Of course, Star Trek: Picard is made primarily for those familiar with the Star Trek universe. There are enough references to both The Next Generation, which is understandable, and Voyager, and even The Original Series. Crew members of not only the USS Enterprise (NCC-1701-D) and USS Enterprise (NCC-1701-E) appear in the series, but also the USS Voyager (NCC-74656) – Commander William T. Riker (Jonathan Frakes directed several Picard episodes, by the way), Counselor Diana Troy, Lieutenant Commander Data, Seven-of-Nine. Not only that, but true fans will also recognize some of the locations, such as Vasquez Rocks, popularly known as Kirk’s Rock, the backdrop against which Captain James Tiberius Kirk once fought the dreaded Mountain in the Arena episode of the first season of Star Trek: The Original Series (that fight is also known as the Worst Fight in Cinematic History). In addition, the series’ writers use recycled uniforms, switches, and phasers from the days of The Next Generation. The stylization of the old series, done with a modern understanding of design and interfaces, looks good, as do the visuals in general.


However, it is possible to watch Star Trek: Picard without knowledge of the previous parts of Star Trek. All moments critical for understanding the plot are explained, although new viewers will not, for example, feel certain emotions towards the same synthetics, Romulan and Borg, at the moment of their first appearance on the screen. That’s probably for the best, though. It seems that Star Trek: Picard, the main theme of which is the relationship between artificial and natural minds, is trying to tell us something new about the Star Trek universe and the problems that were not revealed in the previous episodes. By the way, at times it seems that Star Trek: Picard echoes the game Detroit: Become Human, because the focus here is also the reprehensible attitude of humans and Romulans to androids.

In our review of the anthology series Star Trek: Short Treks we said that the last episode of the second season of Short Treks is a kind of prologue to Star Trek: Picard, and it is true. But you don’t have to watch it at all, in the third episode of Picard we will be shown in detail what exactly happened on Mars.


The main thing that Star Trek: Picard has to reproach is the very low pace of the narrative. Four whole series Captain Picard only gathers the crew and only in the fifth series he really starts his journey. Yes, there is very little space in this series about space. But plenty of mystery, conspiracies, secret police agents, spies and sleeper agents. This is not space fiction, but rather a thriller with conspiracy theory elements. Unusual for Star Trek.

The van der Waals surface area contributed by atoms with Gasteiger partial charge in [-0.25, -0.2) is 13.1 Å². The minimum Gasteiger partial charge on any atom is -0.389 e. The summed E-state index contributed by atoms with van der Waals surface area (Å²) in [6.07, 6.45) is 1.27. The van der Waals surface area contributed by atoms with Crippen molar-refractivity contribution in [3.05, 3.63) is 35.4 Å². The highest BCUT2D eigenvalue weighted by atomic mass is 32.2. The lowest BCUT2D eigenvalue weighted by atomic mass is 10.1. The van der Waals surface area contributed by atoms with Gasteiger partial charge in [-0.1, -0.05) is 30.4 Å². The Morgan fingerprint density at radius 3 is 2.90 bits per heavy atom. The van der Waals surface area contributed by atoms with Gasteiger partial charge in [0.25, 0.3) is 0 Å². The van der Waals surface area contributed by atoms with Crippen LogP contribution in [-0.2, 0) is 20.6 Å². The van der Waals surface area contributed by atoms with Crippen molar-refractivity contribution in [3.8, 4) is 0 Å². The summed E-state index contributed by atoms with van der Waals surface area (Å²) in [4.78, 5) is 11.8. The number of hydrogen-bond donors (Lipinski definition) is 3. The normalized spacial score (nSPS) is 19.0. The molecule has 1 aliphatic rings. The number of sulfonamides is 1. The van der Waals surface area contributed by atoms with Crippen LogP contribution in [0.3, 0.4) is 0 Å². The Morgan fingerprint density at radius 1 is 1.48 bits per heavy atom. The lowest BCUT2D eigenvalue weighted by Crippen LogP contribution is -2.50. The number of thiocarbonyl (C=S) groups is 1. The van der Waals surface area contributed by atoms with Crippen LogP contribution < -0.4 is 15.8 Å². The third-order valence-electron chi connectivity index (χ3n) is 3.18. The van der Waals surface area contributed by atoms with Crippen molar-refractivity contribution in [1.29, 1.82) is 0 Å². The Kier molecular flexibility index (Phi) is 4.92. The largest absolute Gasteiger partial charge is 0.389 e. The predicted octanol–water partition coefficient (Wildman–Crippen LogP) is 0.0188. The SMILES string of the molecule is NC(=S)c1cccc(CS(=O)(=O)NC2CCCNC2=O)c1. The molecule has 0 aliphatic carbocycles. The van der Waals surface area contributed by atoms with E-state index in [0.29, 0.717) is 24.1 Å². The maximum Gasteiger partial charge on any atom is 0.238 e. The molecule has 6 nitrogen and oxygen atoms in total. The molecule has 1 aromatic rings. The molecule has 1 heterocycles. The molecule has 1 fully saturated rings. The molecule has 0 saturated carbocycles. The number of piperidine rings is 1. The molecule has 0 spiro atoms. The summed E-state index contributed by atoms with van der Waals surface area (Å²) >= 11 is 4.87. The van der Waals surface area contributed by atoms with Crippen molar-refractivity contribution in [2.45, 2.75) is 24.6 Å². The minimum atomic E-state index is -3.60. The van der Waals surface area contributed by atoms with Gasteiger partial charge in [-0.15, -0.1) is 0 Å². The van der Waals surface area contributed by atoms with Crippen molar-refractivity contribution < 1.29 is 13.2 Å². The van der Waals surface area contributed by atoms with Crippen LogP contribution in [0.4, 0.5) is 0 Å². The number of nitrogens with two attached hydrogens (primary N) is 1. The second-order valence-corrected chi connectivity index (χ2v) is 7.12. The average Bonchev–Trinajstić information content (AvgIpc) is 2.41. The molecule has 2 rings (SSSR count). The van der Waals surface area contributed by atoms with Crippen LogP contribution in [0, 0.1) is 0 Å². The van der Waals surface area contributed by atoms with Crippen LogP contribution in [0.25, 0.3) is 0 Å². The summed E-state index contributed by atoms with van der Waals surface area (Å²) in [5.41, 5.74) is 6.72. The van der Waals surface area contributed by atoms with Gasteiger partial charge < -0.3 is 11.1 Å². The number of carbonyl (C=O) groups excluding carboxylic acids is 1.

Like Discovery, Star Trek: Picard tells us one story throughout the season. The format of one episode – one story, characteristic of the classic Star Trek, is not popular today, only police procedural series are filmed that way nowadays. This is another factor that may push away fans of classic Star Trek from the show.


I may be biased, but the modern development of the Star Trek universe makes me happy. Yes, Picard is not like any of the previous series, but it’s incredibly warm and lamplike. There’s a sense that despite all the darkness the writers are pushing, Jean-Luc Picard, always the paragon of a Starfleet officer, will eventually banish all the superficiality and get Star Trek back on track.

The Star Trek: Picard series airs on CBS All Access once a week. So far, five of the planned ten episodes of the first season have been released, and the channel has already renewed the series for a second year.


An interesting interpretation of Star Trek, on the one hand developing the universe in a more modern manner, on the other hand contradicting many aspects of classic Star Trek

Jean-Luc Picard and other characters from Star Trek: The Next Generation and Star Trek: Voyager; intricate story with thriller elements and conspiracy theories; lots of references to classic Star Trek; pretty good graphics; unusual visualization of familiar elements of the Star Trek universe

Low narrative pace; very little actual space in the space series; dark side of the Star Trek world that contradicts the classic series

Star Trek: Picard.

Genre fiction
Creators Alex Kurtzman, Akiva Goldsman, Michael Sheibon, Kirsten Beyer
Starring Patrick Stewart (Admiral Jean-Luc Picard), Allison Pill (Dr. Agnes Jurati), Isa Briones (Daj and Soji Asher), Michelle Hurd (Raffi Musiker), Evan Evagora (Elnor), Santiago Cabrera (Cristobal “Chris” Rios), Harry Treadaway (Narek), Brent Spiner (Data), Jeri Ryan (Seven of Nine), and more.
CBS All Access Channel
Year of release 2020-
Episodes 10
IMDb Sites